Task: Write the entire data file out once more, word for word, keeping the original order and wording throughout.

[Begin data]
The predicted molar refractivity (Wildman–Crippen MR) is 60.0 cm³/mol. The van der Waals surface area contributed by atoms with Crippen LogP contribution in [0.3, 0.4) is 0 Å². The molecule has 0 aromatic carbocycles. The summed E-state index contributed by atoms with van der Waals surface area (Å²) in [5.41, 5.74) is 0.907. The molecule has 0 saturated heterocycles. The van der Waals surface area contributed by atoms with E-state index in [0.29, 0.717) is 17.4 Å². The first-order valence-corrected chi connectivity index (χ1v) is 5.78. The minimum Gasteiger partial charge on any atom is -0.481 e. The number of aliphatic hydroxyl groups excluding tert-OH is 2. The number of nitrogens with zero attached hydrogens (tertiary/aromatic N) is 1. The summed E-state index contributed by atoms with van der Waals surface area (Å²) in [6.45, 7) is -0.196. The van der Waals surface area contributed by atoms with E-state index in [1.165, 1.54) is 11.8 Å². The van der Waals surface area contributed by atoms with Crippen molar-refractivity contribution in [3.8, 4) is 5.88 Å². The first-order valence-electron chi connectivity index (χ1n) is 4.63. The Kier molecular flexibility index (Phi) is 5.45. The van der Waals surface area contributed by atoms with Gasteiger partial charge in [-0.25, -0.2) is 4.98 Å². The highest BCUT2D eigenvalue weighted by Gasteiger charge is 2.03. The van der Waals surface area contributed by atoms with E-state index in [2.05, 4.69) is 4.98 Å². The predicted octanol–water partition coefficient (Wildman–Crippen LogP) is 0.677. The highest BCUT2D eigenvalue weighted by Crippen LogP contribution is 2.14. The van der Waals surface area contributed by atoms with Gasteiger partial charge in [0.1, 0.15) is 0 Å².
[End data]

The predicted molar refractivity (Wildman–Crippen MR) is 60.0 cm³/mol. The van der Waals surface area contributed by atoms with Crippen LogP contribution in [0.3, 0.4) is 0 Å². The molecule has 0 aromatic carbocycles. The summed E-state index contributed by atoms with van der Waals surface area (Å²) in [5.41, 5.74) is 0.907. The molecule has 0 saturated heterocycles. The van der Waals surface area contributed by atoms with E-state index in [0.29, 0.717) is 17.4 Å². The first-order valence-corrected chi connectivity index (χ1v) is 5.78. The minimum Gasteiger partial charge on any atom is -0.481 e. The number of aliphatic hydroxyl groups excluding tert-OH is 2. The number of nitrogens with zero attached hydrogens (tertiary/aromatic N) is 1. The summed E-state index contributed by atoms with van der Waals surface area (Å²) in [6.45, 7) is -0.196. The van der Waals surface area contributed by atoms with E-state index in [1.165, 1.54) is 11.8 Å². The van der Waals surface area contributed by atoms with Crippen molar-refractivity contribution in [3.8, 4) is 5.88 Å². The first-order valence-electron chi connectivity index (χ1n) is 4.63. The Kier molecular flexibility index (Phi) is 5.45. The van der Waals surface area contributed by atoms with Gasteiger partial charge in [-0.25, -0.2) is 4.98 Å². The highest BCUT2D eigenvalue weighted by Gasteiger charge is 2.03. The van der Waals surface area contributed by atoms with E-state index in [2.05, 4.69) is 4.98 Å². The predicted octanol–water partition coefficient (Wildman–Crippen LogP) is 0.677. The highest BCUT2D eigenvalue weighted by Crippen LogP contribution is 2.14. The van der Waals surface area contributed by atoms with Gasteiger partial charge in [0.1, 0.15) is 0 Å².